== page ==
Blade Runner Replicant Eyes

November 3, 2020

Recreating Blade Runner Replicant Eyes with my wife Becky

I’ve wanted to recreate Blade Runner replicant eyes for a few years and have finally got around to it. I half-heartedly tried a couple of times in the past, buying the wrong things and setting up wrong. It turns out it was easier than I was thinking and I had the necessary materials lying around.

Although the original inspiration is a movie, my aim was to shoot photographs on film.

First, Some Background:

I love the original Blade Runner. The story, the soundtrack, the aesthetic and the SFX.

I love interesting eye lighting in movies – the stars in Galadriel’s eyes, the reflection of Tyrell Corp in Deckard’s eyes (Blade Runner again), Clockwork Orange (and Minority Report), Westworld, Inglorious Basterds and so on.

In Blade Runner, the combination of practical technique and strange aesthetic for Replicant eyes caught my eye (sorry) immediately. Not to mention the fact the filmmakers are utilising a technical issue or mistake as a storytelling device.

The lack of a narrative in still portrait photography – at least compared to movies – does lessen the impact of techniques like this, however the aesthetic becomes the primary asset of the medium so perhaps it evens out.

Leopard eyes similar to Blade Runner Replicant Eyes - from 2001: A Space Odyssey
Leopard eyes similar to Blade Runner Replicant Eyes – from 2001: A Space Odyssey

The background projection method (front-projection) used in 2001: A Space Odyssey inadvertently caused the eyes of the leopard to glow, which is said to have influenced the filmmakers of Blade Runner.

How I Recreated Blade Runner Replicant Eyes

Various versions of Blade Runner red eyes
Contact sheet of my wife Becky with Blade Runner Eyes

I used a project with Nuraloop as an excuse to experiment with lighting to attempt another Replicant eye. I’ll skip the mistakes and the wrong turns I took on previous attempts and go straight to what worked:

  1. First, I set up a camera on a tripod
  2. Then I took a small pane of glass (from a photograph frame), positioned in front of the lens at an angle. I stood it up with the help of a small but heavy wooden box.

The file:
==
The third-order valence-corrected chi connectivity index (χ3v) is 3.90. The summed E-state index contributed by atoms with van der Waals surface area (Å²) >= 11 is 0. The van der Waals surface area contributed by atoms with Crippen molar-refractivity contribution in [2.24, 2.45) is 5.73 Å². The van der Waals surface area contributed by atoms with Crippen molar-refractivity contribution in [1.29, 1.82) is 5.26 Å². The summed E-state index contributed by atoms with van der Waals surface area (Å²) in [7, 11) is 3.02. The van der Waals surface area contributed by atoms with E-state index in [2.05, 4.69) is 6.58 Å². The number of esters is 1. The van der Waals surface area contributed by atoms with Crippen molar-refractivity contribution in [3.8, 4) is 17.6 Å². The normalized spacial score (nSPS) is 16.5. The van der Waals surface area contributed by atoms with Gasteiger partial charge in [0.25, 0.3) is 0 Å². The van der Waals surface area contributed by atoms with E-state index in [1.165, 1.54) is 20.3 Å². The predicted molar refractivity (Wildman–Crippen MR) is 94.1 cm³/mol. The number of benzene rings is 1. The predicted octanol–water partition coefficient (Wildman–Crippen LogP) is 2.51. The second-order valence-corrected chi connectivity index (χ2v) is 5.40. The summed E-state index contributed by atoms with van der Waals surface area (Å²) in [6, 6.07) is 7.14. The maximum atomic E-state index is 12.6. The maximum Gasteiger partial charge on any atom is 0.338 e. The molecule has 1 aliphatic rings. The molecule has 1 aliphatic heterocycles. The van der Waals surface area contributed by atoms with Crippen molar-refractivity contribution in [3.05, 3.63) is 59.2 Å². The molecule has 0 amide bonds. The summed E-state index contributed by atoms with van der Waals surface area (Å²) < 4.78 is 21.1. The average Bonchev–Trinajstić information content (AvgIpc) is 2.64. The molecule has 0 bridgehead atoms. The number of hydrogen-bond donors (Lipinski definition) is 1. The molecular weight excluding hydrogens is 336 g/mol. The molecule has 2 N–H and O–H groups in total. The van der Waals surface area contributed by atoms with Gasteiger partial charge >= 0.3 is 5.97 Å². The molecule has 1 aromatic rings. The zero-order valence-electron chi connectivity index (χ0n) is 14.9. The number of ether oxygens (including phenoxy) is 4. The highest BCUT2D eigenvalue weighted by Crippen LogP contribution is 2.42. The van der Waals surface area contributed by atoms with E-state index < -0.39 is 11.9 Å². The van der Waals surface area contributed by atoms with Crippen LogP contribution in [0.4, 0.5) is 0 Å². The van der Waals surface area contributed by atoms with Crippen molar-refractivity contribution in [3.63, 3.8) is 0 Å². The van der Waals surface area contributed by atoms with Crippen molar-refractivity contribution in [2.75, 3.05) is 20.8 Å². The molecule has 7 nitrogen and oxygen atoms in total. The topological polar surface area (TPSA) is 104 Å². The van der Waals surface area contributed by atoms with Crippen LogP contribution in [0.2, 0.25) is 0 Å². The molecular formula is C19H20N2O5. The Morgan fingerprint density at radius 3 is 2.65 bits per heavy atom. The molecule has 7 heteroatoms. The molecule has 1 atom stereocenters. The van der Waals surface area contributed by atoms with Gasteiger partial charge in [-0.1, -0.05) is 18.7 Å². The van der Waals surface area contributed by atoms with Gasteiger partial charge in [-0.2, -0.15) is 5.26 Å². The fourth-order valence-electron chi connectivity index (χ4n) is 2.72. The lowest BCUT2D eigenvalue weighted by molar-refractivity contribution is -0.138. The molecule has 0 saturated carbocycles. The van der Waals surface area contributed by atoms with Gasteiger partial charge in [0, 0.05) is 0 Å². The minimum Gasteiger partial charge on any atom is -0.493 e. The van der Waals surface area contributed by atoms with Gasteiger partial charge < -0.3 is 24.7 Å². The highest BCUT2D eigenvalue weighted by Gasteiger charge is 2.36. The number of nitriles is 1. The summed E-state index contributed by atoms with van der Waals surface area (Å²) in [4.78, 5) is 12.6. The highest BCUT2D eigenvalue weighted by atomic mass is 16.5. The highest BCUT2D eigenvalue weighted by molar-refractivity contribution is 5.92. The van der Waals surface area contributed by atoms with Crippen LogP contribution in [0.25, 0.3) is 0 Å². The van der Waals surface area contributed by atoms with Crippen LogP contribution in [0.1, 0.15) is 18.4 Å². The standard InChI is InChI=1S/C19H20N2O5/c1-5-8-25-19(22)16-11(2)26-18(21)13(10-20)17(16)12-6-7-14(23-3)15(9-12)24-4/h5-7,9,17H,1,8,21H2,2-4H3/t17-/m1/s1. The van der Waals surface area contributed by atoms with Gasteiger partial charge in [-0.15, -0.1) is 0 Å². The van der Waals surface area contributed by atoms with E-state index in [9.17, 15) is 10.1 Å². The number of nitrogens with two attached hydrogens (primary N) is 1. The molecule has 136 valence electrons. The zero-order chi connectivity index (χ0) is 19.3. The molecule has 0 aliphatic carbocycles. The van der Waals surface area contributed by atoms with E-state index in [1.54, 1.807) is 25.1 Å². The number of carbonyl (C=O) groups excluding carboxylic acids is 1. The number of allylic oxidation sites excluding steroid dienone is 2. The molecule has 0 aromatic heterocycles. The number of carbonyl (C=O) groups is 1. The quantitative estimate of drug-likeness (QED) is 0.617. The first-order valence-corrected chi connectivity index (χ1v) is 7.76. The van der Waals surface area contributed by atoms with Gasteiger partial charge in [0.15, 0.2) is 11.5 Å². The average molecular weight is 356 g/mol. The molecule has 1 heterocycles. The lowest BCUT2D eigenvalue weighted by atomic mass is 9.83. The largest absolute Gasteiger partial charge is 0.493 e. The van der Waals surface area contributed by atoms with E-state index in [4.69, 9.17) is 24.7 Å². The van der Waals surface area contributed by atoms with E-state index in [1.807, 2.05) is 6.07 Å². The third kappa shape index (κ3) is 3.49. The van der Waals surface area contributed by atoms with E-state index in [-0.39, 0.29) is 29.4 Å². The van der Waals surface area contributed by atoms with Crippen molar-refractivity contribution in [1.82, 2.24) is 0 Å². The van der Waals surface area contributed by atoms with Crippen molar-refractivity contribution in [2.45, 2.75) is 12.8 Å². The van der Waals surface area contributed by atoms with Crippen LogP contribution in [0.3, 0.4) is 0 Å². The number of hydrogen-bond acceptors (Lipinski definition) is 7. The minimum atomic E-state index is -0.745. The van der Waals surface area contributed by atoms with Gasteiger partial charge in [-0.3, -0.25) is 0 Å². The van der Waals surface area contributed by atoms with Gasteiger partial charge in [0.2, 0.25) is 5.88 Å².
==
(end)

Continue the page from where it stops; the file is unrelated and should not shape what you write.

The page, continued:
3. Next, I put a redhead light to the side and pointed it towards the pane of glass
  4. The trickiest part was getting the model in place and, from their point of view, reflecting the light in the glass exactly where the center of the lens appears (behind the glass).

That’s it!


I wasn’t sure if I’d be able to see it or if it would only appear in the final results. However, it turns out I could see it working through the viewfinder, which was essential to getting the shot.

Close-up of my wife's Blade Runner eyes
Becky with one red Blade Runner eye – and one not quite

If you look above, you’ll see that the near eye is perfect – but it’s not as good in the rear eye. I think this is because the light reflection is quite small and a larger source reflecting in the glass might make it better.

An owl Replicant in Blade Runner

Although the same thing happened in the owl shot in the movie, as you can see above.

Rachael has Blade Runner Replicant Eyes
Rachael has Replicant Red Eyes – but Deckard also does here

But if you look at this image above, it’s clearly possible to get it to work over both eyes – and indeed over both eyes of two people. I don’t think Harrison Ford was meant to actually have them here: this shot was the source of a lot of Deckard is a Replicant theories.

I used my the Canon T70 that was my Dad’s when I was growing up – and Kodak Portra film.

Further Reading:

The Secrets Behind The Eyes of Blade Runner


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